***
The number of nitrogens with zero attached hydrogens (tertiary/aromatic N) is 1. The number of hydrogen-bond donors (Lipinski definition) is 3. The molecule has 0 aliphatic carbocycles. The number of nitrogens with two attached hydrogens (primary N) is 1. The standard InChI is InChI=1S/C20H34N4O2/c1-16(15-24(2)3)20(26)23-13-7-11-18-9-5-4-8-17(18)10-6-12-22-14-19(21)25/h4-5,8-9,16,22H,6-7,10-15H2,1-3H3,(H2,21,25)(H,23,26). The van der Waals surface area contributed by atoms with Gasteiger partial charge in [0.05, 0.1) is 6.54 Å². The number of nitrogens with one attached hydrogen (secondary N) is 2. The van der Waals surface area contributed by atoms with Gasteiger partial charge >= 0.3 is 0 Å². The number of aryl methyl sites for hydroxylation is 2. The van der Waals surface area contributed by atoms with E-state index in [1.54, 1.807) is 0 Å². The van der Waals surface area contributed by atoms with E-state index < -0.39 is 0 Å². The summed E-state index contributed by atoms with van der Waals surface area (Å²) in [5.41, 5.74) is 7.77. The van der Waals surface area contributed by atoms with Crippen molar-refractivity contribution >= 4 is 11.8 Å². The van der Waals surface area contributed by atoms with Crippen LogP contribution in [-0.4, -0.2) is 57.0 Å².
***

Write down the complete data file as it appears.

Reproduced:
The number of nitrogens with zero attached hydrogens (tertiary/aromatic N) is 1. The number of hydrogen-bond donors (Lipinski definition) is 3. The molecule has 0 aliphatic carbocycles. The number of nitrogens with two attached hydrogens (primary N) is 1. The standard InChI is InChI=1S/C20H34N4O2/c1-16(15-24(2)3)20(26)23-13-7-11-18-9-5-4-8-17(18)10-6-12-22-14-19(21)25/h4-5,8-9,16,22H,6-7,10-15H2,1-3H3,(H2,21,25)(H,23,26). The van der Waals surface area contributed by atoms with Gasteiger partial charge in [0.05, 0.1) is 6.54 Å². The number of nitrogens with one attached hydrogen (secondary N) is 2. The van der Waals surface area contributed by atoms with Gasteiger partial charge >= 0.3 is 0 Å². The number of aryl methyl sites for hydroxylation is 2. The van der Waals surface area contributed by atoms with E-state index in [1.54, 1.807) is 0 Å². The van der Waals surface area contributed by atoms with E-state index < -0.39 is 0 Å². The summed E-state index contributed by atoms with van der Waals surface area (Å²) in [5.41, 5.74) is 7.77. The van der Waals surface area contributed by atoms with Crippen molar-refractivity contribution >= 4 is 11.8 Å². The van der Waals surface area contributed by atoms with Crippen LogP contribution in [-0.4, -0.2) is 57.0 Å².